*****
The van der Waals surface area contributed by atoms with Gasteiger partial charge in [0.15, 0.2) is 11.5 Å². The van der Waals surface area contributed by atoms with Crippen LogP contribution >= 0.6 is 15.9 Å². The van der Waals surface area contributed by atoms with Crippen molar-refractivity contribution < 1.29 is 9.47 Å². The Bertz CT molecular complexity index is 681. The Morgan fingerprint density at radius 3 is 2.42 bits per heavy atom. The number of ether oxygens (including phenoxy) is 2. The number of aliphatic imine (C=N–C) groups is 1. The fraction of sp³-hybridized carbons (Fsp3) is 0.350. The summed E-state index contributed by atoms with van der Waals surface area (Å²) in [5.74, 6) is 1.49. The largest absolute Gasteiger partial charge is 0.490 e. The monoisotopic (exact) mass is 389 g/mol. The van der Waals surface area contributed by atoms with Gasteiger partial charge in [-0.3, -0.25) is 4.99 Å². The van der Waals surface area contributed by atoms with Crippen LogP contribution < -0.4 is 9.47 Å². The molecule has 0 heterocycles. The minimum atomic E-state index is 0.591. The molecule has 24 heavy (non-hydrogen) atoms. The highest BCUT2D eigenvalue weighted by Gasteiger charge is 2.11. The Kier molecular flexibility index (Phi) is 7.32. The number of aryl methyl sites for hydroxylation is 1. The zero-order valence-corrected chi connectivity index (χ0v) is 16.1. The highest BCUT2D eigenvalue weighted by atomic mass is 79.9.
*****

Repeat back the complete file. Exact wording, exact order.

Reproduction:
The van der Waals surface area contributed by atoms with Gasteiger partial charge in [0.15, 0.2) is 11.5 Å². The van der Waals surface area contributed by atoms with Crippen LogP contribution >= 0.6 is 15.9 Å². The van der Waals surface area contributed by atoms with Crippen molar-refractivity contribution < 1.29 is 9.47 Å². The Bertz CT molecular complexity index is 681. The Morgan fingerprint density at radius 3 is 2.42 bits per heavy atom. The number of ether oxygens (including phenoxy) is 2. The number of aliphatic imine (C=N–C) groups is 1. The fraction of sp³-hybridized carbons (Fsp3) is 0.350. The summed E-state index contributed by atoms with van der Waals surface area (Å²) in [5.74, 6) is 1.49. The largest absolute Gasteiger partial charge is 0.490 e. The monoisotopic (exact) mass is 389 g/mol. The van der Waals surface area contributed by atoms with Gasteiger partial charge in [-0.3, -0.25) is 4.99 Å². The van der Waals surface area contributed by atoms with Crippen LogP contribution < -0.4 is 9.47 Å². The molecule has 0 heterocycles. The minimum atomic E-state index is 0.591. The molecule has 24 heavy (non-hydrogen) atoms. The highest BCUT2D eigenvalue weighted by Gasteiger charge is 2.11. The Kier molecular flexibility index (Phi) is 7.32. The number of aryl methyl sites for hydroxylation is 1. The zero-order valence-corrected chi connectivity index (χ0v) is 16.1. The highest BCUT2D eigenvalue weighted by atomic mass is 79.9.